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No US-Russia Cyber Unit Without Telling Congress, Bill Says


Russian President Vladimir Putin attends a news conference at the Kremlin in Moscow, Russia, on Jan. 17, 2017 and U.S. President Donald Trump seen at a reception ceremony in Riyadh, Saudi Arabia, on May 20, 2017, as seen in this combination photo.

U.S. President Donald Trump would be required to notify U.S. lawmakers before creating a joint U.S.-Russia cybersecurity unit, an idea that has drawn criticism across the political spectrum, under legislation advancing in Congress.

The proposal, if it becomes law, would be the latest in a series of maneuvers by Congress that either limit the president’s authority on Russia matters or rebuke his desire to warm relations with Moscow.

A provision contained within the annual Intelligence Authorization Act and passed by the U.S. Senate Intelligence Committee 14-1 would require the Trump administration to provide Congress with a report describing what intelligence would be shared with Russia, any counterintelligence concerns and how those concerns would be addressed.

Election meddling

The bill, which grants congressional approval for clandestine operations carried out by the CIA and other U.S. intelligence agencies, passed the Senate Intelligence Committee in July, but its text was only recently made public because it involves sensitive intelligence operations.

Trump last month said via Twitter that he and Russian President Vladimir Putin had discussed establishing “an impenetrable Cyber Security unit” to address issues like the risk of cyber meddling in elections.

Trump quickly backpedaled on the idea, which was criticized by Democrats, senior Republicans and the National Security Agency director.

The White House and Senator Richard Burr, the Republican chairman of the intelligence panel, were not immediately available for comment on the bill.

Warmer Russia relations

Trump wants to improve relations with Russia, a desire that has been hamstrung by the conclusions of U.S. intelligence agencies that Russia interfered in the 2016 presidential election to help Republican Trump against Democrat Hillary Clinton.

U.S. congressional panels and a special counsel are investigating the interference and possible collusion between Russia and members of Trump’s campaign. Moscow has denied any meddling and Trump has denied any collusion.

Previous checks on Trump

Previously, Congress tied the president’s hands on Russia by passing a bill that Trump cannot ease the sanctions against Russia unless he seeks congressional approval.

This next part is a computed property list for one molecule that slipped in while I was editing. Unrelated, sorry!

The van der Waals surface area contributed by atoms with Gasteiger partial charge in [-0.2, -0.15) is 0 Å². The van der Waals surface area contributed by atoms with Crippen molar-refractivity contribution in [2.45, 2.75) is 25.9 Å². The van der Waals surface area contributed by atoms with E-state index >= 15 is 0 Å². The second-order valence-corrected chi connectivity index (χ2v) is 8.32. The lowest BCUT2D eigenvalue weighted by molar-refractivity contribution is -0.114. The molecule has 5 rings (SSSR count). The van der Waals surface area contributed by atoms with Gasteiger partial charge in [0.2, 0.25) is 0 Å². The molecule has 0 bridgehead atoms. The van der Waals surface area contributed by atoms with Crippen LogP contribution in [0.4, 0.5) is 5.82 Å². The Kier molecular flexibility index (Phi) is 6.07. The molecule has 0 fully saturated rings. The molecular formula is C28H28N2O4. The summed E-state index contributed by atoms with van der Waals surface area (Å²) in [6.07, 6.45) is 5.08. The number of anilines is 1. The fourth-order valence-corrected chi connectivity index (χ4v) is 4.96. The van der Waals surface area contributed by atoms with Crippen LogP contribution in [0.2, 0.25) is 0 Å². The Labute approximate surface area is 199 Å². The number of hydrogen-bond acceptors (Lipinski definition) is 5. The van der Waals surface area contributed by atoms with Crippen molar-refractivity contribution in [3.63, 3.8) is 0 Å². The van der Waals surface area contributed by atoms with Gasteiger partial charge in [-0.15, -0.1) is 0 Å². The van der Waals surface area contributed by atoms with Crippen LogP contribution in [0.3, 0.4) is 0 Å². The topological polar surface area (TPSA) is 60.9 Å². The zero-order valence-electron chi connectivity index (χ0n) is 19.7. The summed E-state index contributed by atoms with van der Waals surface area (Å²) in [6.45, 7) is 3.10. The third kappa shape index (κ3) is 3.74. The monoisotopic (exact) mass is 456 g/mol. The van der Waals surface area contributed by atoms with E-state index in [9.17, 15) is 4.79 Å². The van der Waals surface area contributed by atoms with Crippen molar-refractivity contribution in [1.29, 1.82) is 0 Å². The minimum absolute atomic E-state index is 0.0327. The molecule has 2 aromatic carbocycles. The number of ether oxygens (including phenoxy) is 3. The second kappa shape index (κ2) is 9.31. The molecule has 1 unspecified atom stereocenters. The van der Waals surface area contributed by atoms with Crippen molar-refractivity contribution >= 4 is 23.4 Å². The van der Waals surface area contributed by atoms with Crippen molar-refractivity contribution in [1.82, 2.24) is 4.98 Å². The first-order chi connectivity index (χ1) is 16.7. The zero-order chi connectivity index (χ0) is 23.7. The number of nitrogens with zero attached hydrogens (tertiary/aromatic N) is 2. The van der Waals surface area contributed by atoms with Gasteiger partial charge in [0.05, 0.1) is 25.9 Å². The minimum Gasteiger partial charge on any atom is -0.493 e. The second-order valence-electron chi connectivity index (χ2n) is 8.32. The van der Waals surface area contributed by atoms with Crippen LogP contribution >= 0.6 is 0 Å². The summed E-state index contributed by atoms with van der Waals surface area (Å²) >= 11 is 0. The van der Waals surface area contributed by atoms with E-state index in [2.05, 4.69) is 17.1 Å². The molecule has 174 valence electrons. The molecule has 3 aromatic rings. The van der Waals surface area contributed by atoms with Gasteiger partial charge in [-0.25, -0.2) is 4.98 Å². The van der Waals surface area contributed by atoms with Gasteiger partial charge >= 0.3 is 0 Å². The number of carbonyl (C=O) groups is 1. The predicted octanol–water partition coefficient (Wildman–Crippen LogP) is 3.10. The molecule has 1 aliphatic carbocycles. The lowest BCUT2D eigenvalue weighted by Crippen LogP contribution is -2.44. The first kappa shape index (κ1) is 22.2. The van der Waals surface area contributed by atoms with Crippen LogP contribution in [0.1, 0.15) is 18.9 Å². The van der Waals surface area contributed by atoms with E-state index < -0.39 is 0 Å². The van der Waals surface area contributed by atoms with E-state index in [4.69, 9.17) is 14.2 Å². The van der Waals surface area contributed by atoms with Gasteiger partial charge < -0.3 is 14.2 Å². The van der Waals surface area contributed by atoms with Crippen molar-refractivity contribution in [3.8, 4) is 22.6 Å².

In August, the Senate blocked Trump from being able to make recess appointments while lawmakers were on break, fearing the president would fire Attorney General Jeff Sessions over his handling of the Russian probe.

Lawmakers have also introduced legislation to stop Trump from having the ability to fire Robert Mueller, the special counsel appointed to determine whether there was collusion between Trump’s 2016 presidential campaign and Moscow.

The annual Intelligence Authorization Act requires approval by the full Senate and House and the president’s signature before it can become law. No vote has been scheduled and the last act was passed by Congress in March.

The legislation’s provision requiring notification of any U.S.-Russia cybersecurity unit was pushed by Democratic Senator Ron Wyden, his office said Tuesday.

FILE - Sen. Ron Wyden, D-Ore., left, with Sen. Al Franken, D-Minn., right, join other Democratic senators at a hearing on Capitol Hill.
FILE - Sen. Ron Wyden, D-Ore., left, with Sen. Al Franken, D-Minn., right, join other Democratic senators at a hearing on Capitol Hill.

Wyden also helped secure provisions in the bill that call for an intelligence report assessing the threat posed to the United States by Russian money laundering and another report examining whether cyber vulnerabilities in U.S. cell networks, including a known bug in the global mobile network Signaling System No. 7, or SS7, are being exploited by foreign governments to conduct surveillance on Americans.

Wyden was the lone committee vote against the bill, however.

He said in a statement Tuesday that he objected to language that identified the anti-secrecy group WikiLeaks as a “non-state hostile intelligence service” because doing so could have implications for journalists.

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